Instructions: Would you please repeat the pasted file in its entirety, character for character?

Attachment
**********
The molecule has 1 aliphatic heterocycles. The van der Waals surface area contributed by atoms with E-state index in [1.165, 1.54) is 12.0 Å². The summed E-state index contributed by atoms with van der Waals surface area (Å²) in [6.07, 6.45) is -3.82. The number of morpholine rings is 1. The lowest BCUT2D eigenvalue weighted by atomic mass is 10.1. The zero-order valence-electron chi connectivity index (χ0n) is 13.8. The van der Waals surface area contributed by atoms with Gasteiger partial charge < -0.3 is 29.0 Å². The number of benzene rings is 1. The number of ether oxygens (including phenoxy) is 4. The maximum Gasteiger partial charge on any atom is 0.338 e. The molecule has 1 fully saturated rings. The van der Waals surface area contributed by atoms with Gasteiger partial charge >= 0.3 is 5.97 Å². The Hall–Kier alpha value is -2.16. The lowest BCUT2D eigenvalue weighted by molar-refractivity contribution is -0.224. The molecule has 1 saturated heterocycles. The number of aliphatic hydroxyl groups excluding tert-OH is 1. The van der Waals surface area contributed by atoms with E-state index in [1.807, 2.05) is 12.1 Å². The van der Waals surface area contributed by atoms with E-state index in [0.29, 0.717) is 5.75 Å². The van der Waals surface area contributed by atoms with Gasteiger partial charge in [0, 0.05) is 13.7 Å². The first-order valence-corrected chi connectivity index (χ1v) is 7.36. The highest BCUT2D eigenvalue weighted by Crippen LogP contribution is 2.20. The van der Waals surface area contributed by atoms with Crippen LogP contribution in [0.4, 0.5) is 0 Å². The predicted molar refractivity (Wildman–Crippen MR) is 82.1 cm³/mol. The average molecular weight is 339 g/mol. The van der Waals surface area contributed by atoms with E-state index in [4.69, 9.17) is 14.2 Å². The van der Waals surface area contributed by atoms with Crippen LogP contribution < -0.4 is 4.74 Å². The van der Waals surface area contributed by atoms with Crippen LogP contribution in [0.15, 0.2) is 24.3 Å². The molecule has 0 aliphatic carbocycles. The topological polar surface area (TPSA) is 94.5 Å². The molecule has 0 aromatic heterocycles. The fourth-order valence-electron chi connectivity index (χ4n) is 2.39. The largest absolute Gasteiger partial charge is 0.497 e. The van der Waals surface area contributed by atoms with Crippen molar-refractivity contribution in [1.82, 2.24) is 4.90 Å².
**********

The molecule has 1 aliphatic heterocycles. The van der Waals surface area contributed by atoms with E-state index in [1.165, 1.54) is 12.0 Å². The summed E-state index contributed by atoms with van der Waals surface area (Å²) in [6.07, 6.45) is -3.82. The number of morpholine rings is 1. The lowest BCUT2D eigenvalue weighted by atomic mass is 10.1. The zero-order valence-electron chi connectivity index (χ0n) is 13.8. The van der Waals surface area contributed by atoms with Gasteiger partial charge < -0.3 is 29.0 Å². The number of benzene rings is 1. The number of ether oxygens (including phenoxy) is 4. The maximum Gasteiger partial charge on any atom is 0.338 e. The molecule has 1 fully saturated rings. The van der Waals surface area contributed by atoms with Gasteiger partial charge >= 0.3 is 5.97 Å². The Hall–Kier alpha value is -2.16. The lowest BCUT2D eigenvalue weighted by molar-refractivity contribution is -0.224. The molecule has 1 saturated heterocycles. The number of aliphatic hydroxyl groups excluding tert-OH is 1. The van der Waals surface area contributed by atoms with E-state index in [1.807, 2.05) is 12.1 Å². The van der Waals surface area contributed by atoms with E-state index in [0.29, 0.717) is 5.75 Å². The van der Waals surface area contributed by atoms with Gasteiger partial charge in [0, 0.05) is 13.7 Å². The first-order valence-corrected chi connectivity index (χ1v) is 7.36. The highest BCUT2D eigenvalue weighted by Crippen LogP contribution is 2.20. The van der Waals surface area contributed by atoms with Crippen LogP contribution in [0.4, 0.5) is 0 Å². The predicted molar refractivity (Wildman–Crippen MR) is 82.1 cm³/mol. The average molecular weight is 339 g/mol. The van der Waals surface area contributed by atoms with E-state index in [4.69, 9.17) is 14.2 Å². The van der Waals surface area contributed by atoms with Crippen LogP contribution < -0.4 is 4.74 Å². The van der Waals surface area contributed by atoms with Crippen LogP contribution in [0.15, 0.2) is 24.3 Å². The molecule has 0 aliphatic carbocycles. The topological polar surface area (TPSA) is 94.5 Å². The molecule has 0 aromatic heterocycles. The fourth-order valence-electron chi connectivity index (χ4n) is 2.39. The largest absolute Gasteiger partial charge is 0.497 e. The van der Waals surface area contributed by atoms with Crippen molar-refractivity contribution in [1.82, 2.24) is 4.90 Å².